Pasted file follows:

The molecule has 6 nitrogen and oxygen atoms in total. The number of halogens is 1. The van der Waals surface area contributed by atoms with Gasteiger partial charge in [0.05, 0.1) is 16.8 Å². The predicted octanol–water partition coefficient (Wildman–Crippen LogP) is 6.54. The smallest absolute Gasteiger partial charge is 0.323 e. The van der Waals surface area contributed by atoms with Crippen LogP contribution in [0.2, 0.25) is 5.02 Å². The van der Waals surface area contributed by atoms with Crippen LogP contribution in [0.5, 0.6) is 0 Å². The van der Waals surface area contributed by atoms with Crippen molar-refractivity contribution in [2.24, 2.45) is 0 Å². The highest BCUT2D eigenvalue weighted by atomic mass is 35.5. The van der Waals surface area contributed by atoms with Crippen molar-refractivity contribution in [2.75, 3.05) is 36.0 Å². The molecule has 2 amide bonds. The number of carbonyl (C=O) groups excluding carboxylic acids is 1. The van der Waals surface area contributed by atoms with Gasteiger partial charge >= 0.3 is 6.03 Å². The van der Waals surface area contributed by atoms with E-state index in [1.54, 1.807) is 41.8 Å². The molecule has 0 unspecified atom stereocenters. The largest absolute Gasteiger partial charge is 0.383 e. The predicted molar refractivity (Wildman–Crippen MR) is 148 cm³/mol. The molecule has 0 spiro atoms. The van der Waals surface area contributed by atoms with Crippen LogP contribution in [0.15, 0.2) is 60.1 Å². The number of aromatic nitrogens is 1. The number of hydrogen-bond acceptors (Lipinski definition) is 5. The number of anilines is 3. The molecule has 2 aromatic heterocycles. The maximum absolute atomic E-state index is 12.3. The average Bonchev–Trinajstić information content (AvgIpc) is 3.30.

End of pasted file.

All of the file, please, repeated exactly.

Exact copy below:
The molecule has 6 nitrogen and oxygen atoms in total. The number of halogens is 1. The van der Waals surface area contributed by atoms with Gasteiger partial charge in [0.05, 0.1) is 16.8 Å². The predicted octanol–water partition coefficient (Wildman–Crippen LogP) is 6.54. The smallest absolute Gasteiger partial charge is 0.323 e. The van der Waals surface area contributed by atoms with Crippen LogP contribution in [0.2, 0.25) is 5.02 Å². The van der Waals surface area contributed by atoms with Crippen LogP contribution in [0.5, 0.6) is 0 Å². The van der Waals surface area contributed by atoms with Crippen molar-refractivity contribution in [2.24, 2.45) is 0 Å². The highest BCUT2D eigenvalue weighted by atomic mass is 35.5. The van der Waals surface area contributed by atoms with Crippen molar-refractivity contribution in [2.75, 3.05) is 36.0 Å². The molecule has 2 amide bonds. The number of carbonyl (C=O) groups excluding carboxylic acids is 1. The van der Waals surface area contributed by atoms with Gasteiger partial charge >= 0.3 is 6.03 Å². The van der Waals surface area contributed by atoms with E-state index in [1.54, 1.807) is 41.8 Å². The molecule has 0 unspecified atom stereocenters. The largest absolute Gasteiger partial charge is 0.383 e. The predicted molar refractivity (Wildman–Crippen MR) is 148 cm³/mol. The molecule has 0 spiro atoms. The van der Waals surface area contributed by atoms with Crippen LogP contribution in [0.15, 0.2) is 60.1 Å². The number of aromatic nitrogens is 1. The number of hydrogen-bond acceptors (Lipinski definition) is 5. The number of anilines is 3. The molecule has 2 aromatic heterocycles. The maximum absolute atomic E-state index is 12.3. The average Bonchev–Trinajstić information content (AvgIpc) is 3.30.